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Submission on applications for regulated bitstream

Please find the current submission as addressed to Network Access Commerce Commission containing the viewpoint of Rural communities.

Rural Women New Zealand submission on the Ihug and Callplus applications for regulated bitstream access


This submission is from Rural Women New Zealand Incorporated, National
Office ...


1. Summary

1.1 In this age of technology RWNZ does not see why there should not be a level playing field to access to a high speed broadband service. No family or business should be disadvantaged because they are in a rural location.

1.2 RWNZ does not want to see the education of children in rural communities, or the efficient operation of agricultural businesses vital to the New Zealand economy, compromised because of the inability to access an affordable high speed broadband service.

1.3 Players, other than Telecom, do not have to meet any obligations towards the Kiwishare intent in the telecommunications market and may judiciously avoid offering services including high speed broadband to rural communities because of the cost and low population base compared to the more lucrative populated urban areas.

1.4 If Telecom, through commercial or technological considerations, is unable to provide a service or upgrade an existing service to ensure high speed broadband access in a rural area then the only alternative for many will be the added cost of satellite or wireless. This is inequitable.


2. Background

2.1 Rural Women New Zealand (RWNZ) represents the interests of all rural families in New Zealand. The organisation has around 4,000 members in 300 branches located throughout New Zealand. Since 1925 RWNZ has been providing rural women with a national voice on rural issues and a local framework for these opportunities. It makes submissions on issues relevant to its four portfolio areas of Health, Education, Land, and Social issues.

2.2 Rural Women New Zealand is also the voice for rural people relying on technology for their children's education, and to manage their home and businesses in isolated areas of New Zealand where access to government services and information is often only through internet access. Time and cost of travel being a prohibitive alternative, and rural mail services not viable for many transactions in this technological age.

2.3. According to the Ministry of Economic and Development (www.med.govt.nz)... "infrastructure refers to transport (roads, rail, ports, airports), electricity, gas, telecommunications, and water infrastructure. Infrastructure is a critical foundation for growth. There are concerns that New Zealand's infrastructure might not be good enough to support an innovative high-value economy."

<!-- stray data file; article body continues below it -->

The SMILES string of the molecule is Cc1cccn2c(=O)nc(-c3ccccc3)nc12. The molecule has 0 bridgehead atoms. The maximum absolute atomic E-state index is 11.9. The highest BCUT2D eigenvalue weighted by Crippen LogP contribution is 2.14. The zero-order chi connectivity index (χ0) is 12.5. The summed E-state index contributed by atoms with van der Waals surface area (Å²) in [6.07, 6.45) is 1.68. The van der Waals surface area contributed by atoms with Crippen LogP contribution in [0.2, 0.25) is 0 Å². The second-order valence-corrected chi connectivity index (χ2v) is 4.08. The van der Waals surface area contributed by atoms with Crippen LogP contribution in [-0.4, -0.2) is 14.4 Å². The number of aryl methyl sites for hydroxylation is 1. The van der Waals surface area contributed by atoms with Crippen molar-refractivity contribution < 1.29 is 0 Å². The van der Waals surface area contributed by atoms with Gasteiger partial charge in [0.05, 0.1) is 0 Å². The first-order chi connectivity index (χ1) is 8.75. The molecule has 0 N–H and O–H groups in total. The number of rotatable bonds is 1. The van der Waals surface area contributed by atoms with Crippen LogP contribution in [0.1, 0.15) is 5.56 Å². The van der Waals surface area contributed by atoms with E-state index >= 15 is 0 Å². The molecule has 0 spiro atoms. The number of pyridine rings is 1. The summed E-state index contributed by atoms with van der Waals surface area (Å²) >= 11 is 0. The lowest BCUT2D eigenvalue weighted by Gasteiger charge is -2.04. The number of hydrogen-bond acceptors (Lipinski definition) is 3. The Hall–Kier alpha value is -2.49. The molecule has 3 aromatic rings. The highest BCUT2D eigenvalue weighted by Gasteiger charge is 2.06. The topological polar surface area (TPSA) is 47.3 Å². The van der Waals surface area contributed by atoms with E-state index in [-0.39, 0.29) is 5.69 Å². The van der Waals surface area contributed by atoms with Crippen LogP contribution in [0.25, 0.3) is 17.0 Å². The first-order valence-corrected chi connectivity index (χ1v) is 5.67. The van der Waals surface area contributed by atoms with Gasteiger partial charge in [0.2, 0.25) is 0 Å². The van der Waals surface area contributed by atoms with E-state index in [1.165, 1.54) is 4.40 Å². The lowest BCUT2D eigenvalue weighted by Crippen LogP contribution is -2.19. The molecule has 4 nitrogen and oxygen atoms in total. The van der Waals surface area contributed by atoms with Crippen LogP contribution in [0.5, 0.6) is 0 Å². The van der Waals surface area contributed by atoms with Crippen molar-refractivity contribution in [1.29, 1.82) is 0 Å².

3. Submission

3.1 It is not the purpose of this submission to support bundling or unbundling of a telecommunication service but to bring to the attention of the Commerce Commission the principle that rural and urban communities should have equity when it comes to access of high speed broadband telecommunication services. Rural families are more dependent on telecommunication services than urban and yet many rural communities are still denied that right.

3.2 The rural community is isolated not only geographically but is further marginalised by poor telecommunication access. Rural productivity and effectiveness hinges on the provision of a fast reliable telecommunications service.

3.3 The updated intent (2001) of the Kiwishare was to ensure that Telecom would provide affordable and accessible internet access - albeit at very slow speeds - to all New Zealanders both equally in rural and urban communities. Sadly this has not been realised in many rural communities. Add to this the fact that where alternative high speed broadband options are available by wireless or satellite systems the cost precludes many from taking up such options (though reducing it is still not equitable).

3.4 The continuing unavailability of broadband to a large number of rural communities is a serious enough issue for the sustainability of those communities without the threat of possible loss of existing services in the bid to pursue market share in the more populated urban areas. Simply put commercial considerations could over-ride any intent to provide the same service for all New Zealanders. We do not want to see the present rural/urban telecommunication divide further widened. We recommend the Kiwishare be updated to include high speed broadband access.

3.5 RWNZ is very supportive of initiatives such as the government's Project Probe which saw broadband access provided to rural schools and some surrounding towns and communities. We would be very concerned if any changes to the intent of the Commerce Commission to provide faster speeds would compromise any further expansion of broadband services to the rural community. RWNZ strongly urges the Commerce Commission to look more closely at the downstream effects any decision it makes will have on rural New Zealanders. Less populated locations could be marginalised even further.


Yours faithfully


Noeline Holt
Executive Officer
Rural Women New Zealand


ENDS

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